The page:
Designed by William Ashyford Sandford in 1852, Old Perth Boys School was one of the first government buildings built in Western Australia. Located on St George's Terrace the building is single story and constructed of limestone. Sandford, the colonial secretary in Western Australia between 1852-1855, was also the chairman of the school board for the Swan River Colony. Sandford was a member of a group of architects known as the Cambridge Camden school. The architectural group, founded in 1839 by undergraduates at Cambridge, aimed to focus on Gothic architecture and the Ecclesiastical antiques. Old Perth Boys School was been designed by Sandford in a Gothic Revival Style. This architectural style draws heavily on the original gothic style incorporating features such as decorative patterns, lancet windows and finials.
The location chosen to build the school was originally the site of a water-powered mill that was operated by Henry Willet Reveley. Originally recruited by James Stirling, Reveley was the civil engineer for the Swan River Colony and responsible for the earliest public works. The chosen site for Old Perth Boys School proved to be quite boggy and this added to the construction time and cost as extra foundation was required to stabilise the building. Old Perth Boys School has a steeply pitched roof that was originally shingled but now has a corrugated iron roof. A bell tower, spire and narrow windows of the original building made it resemble a church. The building was long and but not wide and soon proved to be too small for its purpose so a wing was added in 1865 to the south of the building. Another wing was added to the north of the building a few years later.
The population of the school averaged about 200 hundred students however in 1894 the gold rush in Western Australia swelled the school population to 346. This increase in students resulted in the construction of temporary timber extensions at the east end of the school. In 1896 new school facilitates were built to accomodate a boys and girls school in Perth, resulting in the building being vacated and used as a temporary premises for the Perth Technical School in 1900.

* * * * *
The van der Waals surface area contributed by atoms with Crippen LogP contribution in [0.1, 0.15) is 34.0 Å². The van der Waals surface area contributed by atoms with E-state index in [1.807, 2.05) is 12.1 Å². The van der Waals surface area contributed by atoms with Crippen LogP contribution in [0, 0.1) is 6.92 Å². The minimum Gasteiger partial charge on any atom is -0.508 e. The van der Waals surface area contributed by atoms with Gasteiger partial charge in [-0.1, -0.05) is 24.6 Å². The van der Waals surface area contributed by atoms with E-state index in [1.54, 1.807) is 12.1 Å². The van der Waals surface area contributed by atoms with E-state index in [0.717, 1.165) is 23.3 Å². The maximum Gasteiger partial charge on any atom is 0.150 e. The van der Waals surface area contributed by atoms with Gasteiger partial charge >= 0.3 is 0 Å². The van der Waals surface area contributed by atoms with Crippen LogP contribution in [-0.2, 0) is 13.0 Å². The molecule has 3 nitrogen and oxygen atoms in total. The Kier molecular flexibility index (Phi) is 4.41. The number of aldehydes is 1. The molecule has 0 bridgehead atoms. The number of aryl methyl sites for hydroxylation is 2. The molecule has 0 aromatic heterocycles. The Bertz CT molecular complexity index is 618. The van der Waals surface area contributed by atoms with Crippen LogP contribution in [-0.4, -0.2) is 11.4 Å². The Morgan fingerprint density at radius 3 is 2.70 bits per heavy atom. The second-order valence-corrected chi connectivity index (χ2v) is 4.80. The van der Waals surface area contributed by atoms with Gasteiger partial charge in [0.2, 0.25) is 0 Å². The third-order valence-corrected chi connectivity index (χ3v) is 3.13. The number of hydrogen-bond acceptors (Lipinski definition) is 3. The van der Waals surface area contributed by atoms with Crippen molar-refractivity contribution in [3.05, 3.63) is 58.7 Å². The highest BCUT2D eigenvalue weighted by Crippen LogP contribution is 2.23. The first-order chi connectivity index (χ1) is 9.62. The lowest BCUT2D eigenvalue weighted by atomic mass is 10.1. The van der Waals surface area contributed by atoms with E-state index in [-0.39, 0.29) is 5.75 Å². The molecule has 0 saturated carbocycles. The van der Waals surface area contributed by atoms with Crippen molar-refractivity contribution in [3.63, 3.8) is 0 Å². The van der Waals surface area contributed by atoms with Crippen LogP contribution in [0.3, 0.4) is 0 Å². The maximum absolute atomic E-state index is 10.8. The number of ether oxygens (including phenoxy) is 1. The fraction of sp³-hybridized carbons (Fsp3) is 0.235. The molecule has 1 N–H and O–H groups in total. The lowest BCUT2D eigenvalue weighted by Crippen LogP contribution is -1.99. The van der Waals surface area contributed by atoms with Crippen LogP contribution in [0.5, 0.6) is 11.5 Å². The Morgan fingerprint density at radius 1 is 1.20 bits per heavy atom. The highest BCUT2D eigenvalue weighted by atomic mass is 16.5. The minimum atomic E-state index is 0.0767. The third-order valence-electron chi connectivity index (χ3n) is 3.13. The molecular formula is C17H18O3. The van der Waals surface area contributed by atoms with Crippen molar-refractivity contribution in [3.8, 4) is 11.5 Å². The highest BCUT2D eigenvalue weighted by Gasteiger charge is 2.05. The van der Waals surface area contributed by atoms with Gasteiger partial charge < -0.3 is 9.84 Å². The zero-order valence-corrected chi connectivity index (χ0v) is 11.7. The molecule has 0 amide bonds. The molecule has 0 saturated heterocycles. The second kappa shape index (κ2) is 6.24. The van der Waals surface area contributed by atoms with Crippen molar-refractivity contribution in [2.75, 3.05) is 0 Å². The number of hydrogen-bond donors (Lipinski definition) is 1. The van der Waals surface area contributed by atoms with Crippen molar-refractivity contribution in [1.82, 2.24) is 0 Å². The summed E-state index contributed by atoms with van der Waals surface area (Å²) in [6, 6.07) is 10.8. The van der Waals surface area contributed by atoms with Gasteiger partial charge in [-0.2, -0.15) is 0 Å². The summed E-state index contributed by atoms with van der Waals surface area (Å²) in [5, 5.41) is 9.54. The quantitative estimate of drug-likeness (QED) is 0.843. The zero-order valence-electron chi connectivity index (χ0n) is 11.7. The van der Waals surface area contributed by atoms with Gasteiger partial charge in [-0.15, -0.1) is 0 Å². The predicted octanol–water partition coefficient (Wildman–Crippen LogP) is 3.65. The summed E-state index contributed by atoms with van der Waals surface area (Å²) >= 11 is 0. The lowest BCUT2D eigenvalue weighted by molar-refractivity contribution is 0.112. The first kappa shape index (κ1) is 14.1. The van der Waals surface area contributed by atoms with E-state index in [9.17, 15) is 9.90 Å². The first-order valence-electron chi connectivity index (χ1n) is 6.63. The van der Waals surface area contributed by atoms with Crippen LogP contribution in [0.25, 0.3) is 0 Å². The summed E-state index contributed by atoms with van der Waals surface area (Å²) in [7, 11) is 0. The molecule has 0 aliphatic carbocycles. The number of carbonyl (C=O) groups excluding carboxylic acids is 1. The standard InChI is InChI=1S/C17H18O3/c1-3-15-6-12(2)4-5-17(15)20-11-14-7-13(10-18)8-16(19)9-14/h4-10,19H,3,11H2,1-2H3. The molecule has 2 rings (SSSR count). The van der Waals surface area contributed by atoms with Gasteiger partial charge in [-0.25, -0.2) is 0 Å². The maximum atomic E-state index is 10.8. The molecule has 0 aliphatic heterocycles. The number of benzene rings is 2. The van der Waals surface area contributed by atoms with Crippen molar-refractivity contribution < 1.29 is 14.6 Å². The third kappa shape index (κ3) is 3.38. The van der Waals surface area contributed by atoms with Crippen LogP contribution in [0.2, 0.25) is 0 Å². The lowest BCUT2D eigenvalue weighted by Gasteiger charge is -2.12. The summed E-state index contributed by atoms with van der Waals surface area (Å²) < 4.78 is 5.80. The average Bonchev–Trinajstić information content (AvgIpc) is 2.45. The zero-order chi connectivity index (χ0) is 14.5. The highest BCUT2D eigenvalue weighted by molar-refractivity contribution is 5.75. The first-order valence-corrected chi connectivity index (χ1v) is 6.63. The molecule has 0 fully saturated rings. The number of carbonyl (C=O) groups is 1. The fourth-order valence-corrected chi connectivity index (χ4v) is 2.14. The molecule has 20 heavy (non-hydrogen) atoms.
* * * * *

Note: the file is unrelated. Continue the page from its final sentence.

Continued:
In 1910 government architect, Hillson Beasley was commissioned to build the Perth Technical School. The building, which is attached the Old Perth Boys School, was a Federation Free Medieval design. Rising three levels the building is a square tower with castellated parapets and is constructed of red brick with limestone footings and Donnybrook stone trimmings. The interior boasts jarrah joinery, a large jarrah staircase linking the three floors and Art Deco lead light windows. Renamed the Perth Technical College in 1929 the institution served as the first tertiary facility in the state.
In the 1980s the then premier of the state proposed to knock down Old Perth Boys School and the Perth Technical College, along with several other buildings on St George's Terrace. Public outcry and a community group called the Castlekeepers led protests and the idea was shelved. Over the years the two buildings passed through various hands. In 1990 the National Trust used the buildings for offices, a bookshop and eventually a cafe. A private cafe operated in the building for awhile. The Old Perth Boys School was completely restored and is currently leased by Curtin University. Both the Old Perth Boys School and the adjoining Perth Technical College were made part of the Brookfield Place complex, with the Technical College buildings being recycled and used for various retail and specialty stores.
The Old Perth Boys School was entered into the Register of the National Estate by the Australian Heritage Commission in March 1978 and permanently entered into the State Register of Heritage Places in March 1982. The adjoining Perth Technical College building was registered on the National Estate in 1989 and was classified by the National Trust in 2004. It has also been included in the City of Perth's municipal inventory and was listed on the State Registry of Heritage Places on January 9th 1998.
The supposed haunting of these buildings has a personal resonance with me as I saw a full-bodied apparition in one part of these buildings with my own eyes. There is a story that one of the younger students of the Old Perth Boys School drowned in the nearby river. The Swan River was right by the school in the early days. When the buildings were renovated many of the detritus from school days was uncovered under the floorboards. Items like coins, marbles and pencils were all lovingly discovered and preserved. In the building is one of the hairdressering salons I use. The salon staff and customers report all sorts of cold spots and lights going on and off on their own. A psychic that visited the building said she was aware of the ghost of a small boy. One of the hairdresser said that she felt tugs at her lower leg like a child was trying to get her attention. The staff and patrons have reportedly heard what sound like marbles rolling across the wooden floors. I was sitting in one of the salon chairs reading a magazine when I had a feeling someone was behind me. Sure enough I looked up and in the mirror just behind me looking up from behind my shoulder I saw a small boy. When I turned he was gone only to reappear when I once again looked in the mirror. His face was very clear and vivid to me and as I turned to face him again he was not there. He did not reappear. I can not explain what I saw as I was the only customer in the salon with one hairdresser.
These buildings are both so beautiful and I am so happy that they have been lovingly preserved.